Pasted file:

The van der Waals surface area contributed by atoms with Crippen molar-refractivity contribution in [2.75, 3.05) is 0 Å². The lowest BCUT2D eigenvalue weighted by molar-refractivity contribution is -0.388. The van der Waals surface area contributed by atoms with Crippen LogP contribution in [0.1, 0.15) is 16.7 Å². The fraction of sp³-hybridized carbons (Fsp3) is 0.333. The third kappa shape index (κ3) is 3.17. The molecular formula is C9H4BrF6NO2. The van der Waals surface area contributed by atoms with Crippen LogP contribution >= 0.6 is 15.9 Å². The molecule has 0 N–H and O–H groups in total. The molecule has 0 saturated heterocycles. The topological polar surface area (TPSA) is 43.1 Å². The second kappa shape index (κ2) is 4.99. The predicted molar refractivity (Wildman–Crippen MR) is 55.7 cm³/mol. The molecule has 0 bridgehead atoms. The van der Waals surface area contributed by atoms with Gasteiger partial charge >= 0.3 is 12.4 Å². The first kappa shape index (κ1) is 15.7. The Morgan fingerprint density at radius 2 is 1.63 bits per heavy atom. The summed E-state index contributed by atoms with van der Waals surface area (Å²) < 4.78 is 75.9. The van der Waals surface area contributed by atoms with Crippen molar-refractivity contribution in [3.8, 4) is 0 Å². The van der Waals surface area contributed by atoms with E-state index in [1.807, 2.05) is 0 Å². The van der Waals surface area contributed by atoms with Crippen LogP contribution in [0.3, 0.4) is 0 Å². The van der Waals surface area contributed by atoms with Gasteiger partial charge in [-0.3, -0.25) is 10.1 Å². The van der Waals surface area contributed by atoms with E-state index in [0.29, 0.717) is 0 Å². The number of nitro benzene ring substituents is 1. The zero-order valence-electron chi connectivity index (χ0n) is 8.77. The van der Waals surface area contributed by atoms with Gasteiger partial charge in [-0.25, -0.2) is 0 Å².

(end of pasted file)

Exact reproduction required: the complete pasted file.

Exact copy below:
The van der Waals surface area contributed by atoms with Crippen molar-refractivity contribution in [2.75, 3.05) is 0 Å². The lowest BCUT2D eigenvalue weighted by molar-refractivity contribution is -0.388. The van der Waals surface area contributed by atoms with Crippen LogP contribution in [0.1, 0.15) is 16.7 Å². The fraction of sp³-hybridized carbons (Fsp3) is 0.333. The third kappa shape index (κ3) is 3.17. The molecular formula is C9H4BrF6NO2. The van der Waals surface area contributed by atoms with Crippen LogP contribution >= 0.6 is 15.9 Å². The molecule has 0 N–H and O–H groups in total. The molecule has 0 saturated heterocycles. The topological polar surface area (TPSA) is 43.1 Å². The second kappa shape index (κ2) is 4.99. The predicted molar refractivity (Wildman–Crippen MR) is 55.7 cm³/mol. The molecule has 0 bridgehead atoms. The van der Waals surface area contributed by atoms with Gasteiger partial charge >= 0.3 is 12.4 Å². The first kappa shape index (κ1) is 15.7. The Morgan fingerprint density at radius 2 is 1.63 bits per heavy atom. The summed E-state index contributed by atoms with van der Waals surface area (Å²) < 4.78 is 75.9. The van der Waals surface area contributed by atoms with Crippen molar-refractivity contribution in [3.8, 4) is 0 Å². The van der Waals surface area contributed by atoms with E-state index in [1.807, 2.05) is 0 Å². The van der Waals surface area contributed by atoms with Crippen LogP contribution in [0.3, 0.4) is 0 Å². The van der Waals surface area contributed by atoms with Gasteiger partial charge in [-0.3, -0.25) is 10.1 Å². The van der Waals surface area contributed by atoms with E-state index in [0.29, 0.717) is 0 Å². The number of nitro benzene ring substituents is 1. The zero-order valence-electron chi connectivity index (χ0n) is 8.77. The van der Waals surface area contributed by atoms with Gasteiger partial charge in [-0.25, -0.2) is 0 Å².